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I've been covering education issues since the late 1980s. I remember a time - 1990s, we're looking right at you - when students didn't seem to care about any major social issues. There were years in which the biggest protests I heard were about the lack of student parking. To see teenagers galvanized, fired up and loud is a blessing.

PORTLAND TRIBUNE: JESSIE DARLAND - A student holds a sign reading 'Fear has no place in schools' during the March for Our Lives protest on Saturday, March 24, at Pioneer Courthouse Square. The best part about being a journalist is that we get to jump right into the middle of stuff, as if we belong there.

This past Saturday, photojournalist Jaime Valdez and I headed into downtown Portland to interview people taking part in the March for Our Lives event, to protest violence in schools.

Let me stipulate: There are valid opinions on every side of the issues of guns and violence. And we'd be smart to pay heed to all perspectives.

But it's hard to imagine anyone not being inspired by the young people who marched Saturday, March 24. Their passion, their knowledge and their energy were amazing. You can agree with the premise that we need laws to reduce illegal gun violence, or you can disagree vehemently. But everyone can — or should — agree that seeing young people politically active is intrinsically a good thing.

Valdez and I talked to a whole bunch of students (as well as parents, grandparents, senior citizens and others). One of the arguments currently making the rounds of Twitter and Facebook is that all these young people are pawns being manipulated by leftist grownups for nefarious intent.

What nonsense.

We spoke to many, many students. They weren't there under duress. They weren't "clueless" or "sheep." They had passion about an issue that is important to them. They had cogent arguments, and they gave up their Saturday — a cold, drizzly Saturday, mind you — to make sure their voices were heard.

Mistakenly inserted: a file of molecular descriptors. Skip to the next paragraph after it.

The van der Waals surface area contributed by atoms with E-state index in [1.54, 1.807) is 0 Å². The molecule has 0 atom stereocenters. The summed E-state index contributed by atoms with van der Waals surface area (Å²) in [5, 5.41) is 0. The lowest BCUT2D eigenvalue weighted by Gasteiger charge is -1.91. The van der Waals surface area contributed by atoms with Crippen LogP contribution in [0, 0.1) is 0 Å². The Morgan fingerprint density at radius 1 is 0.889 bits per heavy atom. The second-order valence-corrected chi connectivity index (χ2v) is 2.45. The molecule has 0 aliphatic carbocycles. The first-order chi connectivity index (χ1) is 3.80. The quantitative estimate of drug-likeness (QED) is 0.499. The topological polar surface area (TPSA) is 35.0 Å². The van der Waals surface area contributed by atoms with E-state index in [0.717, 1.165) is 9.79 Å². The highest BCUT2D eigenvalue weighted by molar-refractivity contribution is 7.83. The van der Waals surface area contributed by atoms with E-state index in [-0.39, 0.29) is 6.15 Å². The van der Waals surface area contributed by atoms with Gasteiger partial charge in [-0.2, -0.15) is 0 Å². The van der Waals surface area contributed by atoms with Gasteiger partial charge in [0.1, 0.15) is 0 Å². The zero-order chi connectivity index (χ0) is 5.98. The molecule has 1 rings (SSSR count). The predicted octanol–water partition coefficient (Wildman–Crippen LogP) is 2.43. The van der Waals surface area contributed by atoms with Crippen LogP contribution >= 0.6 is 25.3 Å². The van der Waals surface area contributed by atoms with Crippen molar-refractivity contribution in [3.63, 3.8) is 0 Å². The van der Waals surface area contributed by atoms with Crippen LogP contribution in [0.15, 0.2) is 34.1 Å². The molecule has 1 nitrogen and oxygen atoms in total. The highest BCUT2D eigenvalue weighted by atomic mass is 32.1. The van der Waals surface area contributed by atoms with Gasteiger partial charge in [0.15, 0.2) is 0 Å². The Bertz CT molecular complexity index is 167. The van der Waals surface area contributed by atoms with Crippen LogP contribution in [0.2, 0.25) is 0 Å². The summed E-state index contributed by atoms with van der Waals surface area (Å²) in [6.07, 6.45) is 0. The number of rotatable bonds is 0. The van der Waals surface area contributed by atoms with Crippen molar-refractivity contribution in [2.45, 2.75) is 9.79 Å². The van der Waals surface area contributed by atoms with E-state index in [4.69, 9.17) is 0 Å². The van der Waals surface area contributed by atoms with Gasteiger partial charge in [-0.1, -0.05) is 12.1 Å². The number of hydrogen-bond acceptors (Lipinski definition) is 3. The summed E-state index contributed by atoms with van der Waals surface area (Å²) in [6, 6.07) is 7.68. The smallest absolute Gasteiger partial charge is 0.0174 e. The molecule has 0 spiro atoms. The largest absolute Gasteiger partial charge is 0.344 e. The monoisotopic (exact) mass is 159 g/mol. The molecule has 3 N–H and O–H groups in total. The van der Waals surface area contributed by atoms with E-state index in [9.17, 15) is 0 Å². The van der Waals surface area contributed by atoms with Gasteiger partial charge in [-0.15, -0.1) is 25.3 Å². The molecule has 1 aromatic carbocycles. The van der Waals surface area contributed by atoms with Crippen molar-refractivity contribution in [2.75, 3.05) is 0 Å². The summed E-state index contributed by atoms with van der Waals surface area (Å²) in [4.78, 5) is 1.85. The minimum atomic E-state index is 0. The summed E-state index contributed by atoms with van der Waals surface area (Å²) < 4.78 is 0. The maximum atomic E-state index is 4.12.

Well, what about the grownups secretly behind all these kids? Yeah, we ran into some of them, as well. But there's a word for people like that: Parents.

We spoke to parents who came to back up their children, or who were just happy to see them becoming activists, or who were simply playing chauffeur. But whatever the motivation of the parents, the kids were driving this show.

I've been covering education issues since the late 1980s. I remember a time — 1990s, we're looking right at you — when students didn't seem to care about any major social issues. There were years in which the biggest protests I heard were about the lack of student parking.

To see teenagers galvanized, fired up and loud is a blessing.

On Wednesday, March 14, students around the nation walked out of their schools to protest gun violence. It happened at local schools, too. But in Sherwood, several students flew American flags from their cars in support of gun ownership and the Second Amendment.

Those students deserve our praise, too.

I don't care if students are pro-gun or anti-gun. As long as they're pro-something, or anti-anything, and they feel empowered enough to talk about their issues.

Activism beats apathy: full stop.

Dana Haynes is managing editor of The Times and the Washington County Times, sister papers of the Portland Tribune. He can be reached at This email address is being protected from spambots. You need JavaScript enabled to view it.

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